Still yet, we are members of the human family, a planet of 7 billion people. The multiplication of contexts require tethering. We belong to a community, where there is identity and belongingness, but we are not locked nor prevented to engage the richness of diversity in the human family.
Faithful and full engagement in multiple contexts requires multilinguality (not literally learning Mandarin, Spanish, Korean, Italian, Swahili – although it could mean that too!), but being able to converse with and be conversant in multiple subjects, perspectives, methodologies, approaches; in other words, being nimble and flexible so as to offer authentic presence and to be authentically present.
I am privileged to be teaching at New Brunswick Theological Seminary (NBTS), the oldest seminary in North America founded in 1784, nestled in the heart of Rutgers University in central New Jersey. It is one of the two seminaries of the Reformed Church in America (RCA). We also have a campus presence at St. John’s University in Queens, New York City. While anchored to the Gospel of Jesus Christ and tethered to the Reformed tradition of the RCA, NBTS’s student body, staff community and faculty are not majority RCA. Our faculty is diverse – half of whom are people of color, more than half are not RCA. Our faculty and students come from Baptist, Pentecostal, AME, and non-denominational churches, as well as RCA and PC(USA). Our academic dean is the first African American and first non-RCA (he comes from the American Baptist tradition) in NBTS’s history.
Many of our own PC(USA) seminaries are in a similar place of serving an increasingly diverse student body. While an anchoring-tethering approach may instill a certain sense of angst for folks who want to insure the endurance and durability of what they have been accustomed to as THE Reformed tradition, a TGIF 21st century world calls us to take risks, knowing who and whose we are as anchored in the Gospel, tethered to the Reformed traditions, and following the Holy Spirit to lead us and guide us to be in solidarity with humanity. . .an approach which our Lord Jesus taught his disciples in their own theological education and vocational formation.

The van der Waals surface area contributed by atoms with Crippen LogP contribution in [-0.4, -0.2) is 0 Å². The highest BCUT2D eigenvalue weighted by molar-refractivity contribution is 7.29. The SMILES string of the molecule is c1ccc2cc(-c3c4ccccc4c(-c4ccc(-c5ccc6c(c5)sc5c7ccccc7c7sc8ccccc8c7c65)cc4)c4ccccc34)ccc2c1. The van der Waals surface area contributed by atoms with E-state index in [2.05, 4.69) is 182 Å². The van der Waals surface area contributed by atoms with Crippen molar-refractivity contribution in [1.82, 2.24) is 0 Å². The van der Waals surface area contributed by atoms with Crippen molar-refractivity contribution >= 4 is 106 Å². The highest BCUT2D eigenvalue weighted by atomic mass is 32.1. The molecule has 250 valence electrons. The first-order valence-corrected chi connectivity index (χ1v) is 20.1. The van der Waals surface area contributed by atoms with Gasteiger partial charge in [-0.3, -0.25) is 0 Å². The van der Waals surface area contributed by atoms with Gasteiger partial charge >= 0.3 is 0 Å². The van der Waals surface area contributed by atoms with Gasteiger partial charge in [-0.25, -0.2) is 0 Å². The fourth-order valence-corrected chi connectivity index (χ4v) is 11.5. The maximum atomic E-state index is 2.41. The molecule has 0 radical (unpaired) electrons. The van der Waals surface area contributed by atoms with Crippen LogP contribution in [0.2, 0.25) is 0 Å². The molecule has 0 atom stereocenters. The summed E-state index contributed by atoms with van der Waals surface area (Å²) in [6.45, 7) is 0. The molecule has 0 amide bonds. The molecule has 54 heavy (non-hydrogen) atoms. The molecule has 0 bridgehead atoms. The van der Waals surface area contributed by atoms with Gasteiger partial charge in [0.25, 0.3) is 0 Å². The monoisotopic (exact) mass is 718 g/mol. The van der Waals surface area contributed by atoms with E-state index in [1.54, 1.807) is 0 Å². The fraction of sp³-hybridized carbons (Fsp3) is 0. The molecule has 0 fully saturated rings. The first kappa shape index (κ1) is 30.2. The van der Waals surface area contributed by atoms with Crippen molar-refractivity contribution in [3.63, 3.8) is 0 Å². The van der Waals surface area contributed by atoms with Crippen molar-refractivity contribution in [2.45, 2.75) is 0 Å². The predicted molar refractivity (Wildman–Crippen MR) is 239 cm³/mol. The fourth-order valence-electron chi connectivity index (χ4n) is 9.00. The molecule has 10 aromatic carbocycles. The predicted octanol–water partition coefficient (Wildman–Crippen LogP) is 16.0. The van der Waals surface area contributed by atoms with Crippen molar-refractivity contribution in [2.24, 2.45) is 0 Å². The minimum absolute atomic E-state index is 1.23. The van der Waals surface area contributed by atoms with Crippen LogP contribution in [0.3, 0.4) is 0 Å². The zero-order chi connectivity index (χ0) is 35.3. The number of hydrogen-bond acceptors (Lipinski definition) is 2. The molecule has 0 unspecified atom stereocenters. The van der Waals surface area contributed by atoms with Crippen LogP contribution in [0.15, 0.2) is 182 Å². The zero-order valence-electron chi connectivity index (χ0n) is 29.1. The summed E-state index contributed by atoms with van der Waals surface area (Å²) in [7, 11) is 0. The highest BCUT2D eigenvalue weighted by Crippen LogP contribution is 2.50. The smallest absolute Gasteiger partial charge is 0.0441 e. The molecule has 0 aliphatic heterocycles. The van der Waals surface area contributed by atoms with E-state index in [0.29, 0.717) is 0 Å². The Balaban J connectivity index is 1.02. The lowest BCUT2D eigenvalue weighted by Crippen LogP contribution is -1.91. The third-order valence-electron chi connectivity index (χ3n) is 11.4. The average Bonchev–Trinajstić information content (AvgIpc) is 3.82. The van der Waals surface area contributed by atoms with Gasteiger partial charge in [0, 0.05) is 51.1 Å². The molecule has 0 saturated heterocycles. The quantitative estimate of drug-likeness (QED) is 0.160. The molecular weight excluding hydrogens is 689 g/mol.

Neal is a Filipino American, serving as pastor of Middlesex Presbyterian Church (NJ), Affiliate Assistant Professor of Preaching and Worship at New Brunswick Theological Seminary, and Extraordinary Associate Professor of Practical Theology at the North-West University in Potschefsroom, South Africa. He is also Moderator of the Presbyterian Church (USA). Neal studied at Drew University (Ph.D, M.Phil. in liturgical studies/liturgical theology), Princeton Theological Seminary (Th.M. in pastoral theology), San Francisco Theological Seminary (M.Div.), Westminster Theological Seminary California (graduate theology/history courses), and the University of California, Davis (B.A. in political science summa cum laude and history cum laude). Born in Guam, raised in the San Francisco Bay Area, and now living in New Jersey, Neal and his wife have two sons. Neal enjoys hanging out with his family and friends, traveling, fine wine and great food, working out, reading, and politics.
Image: shutterstock.com/Robert D Young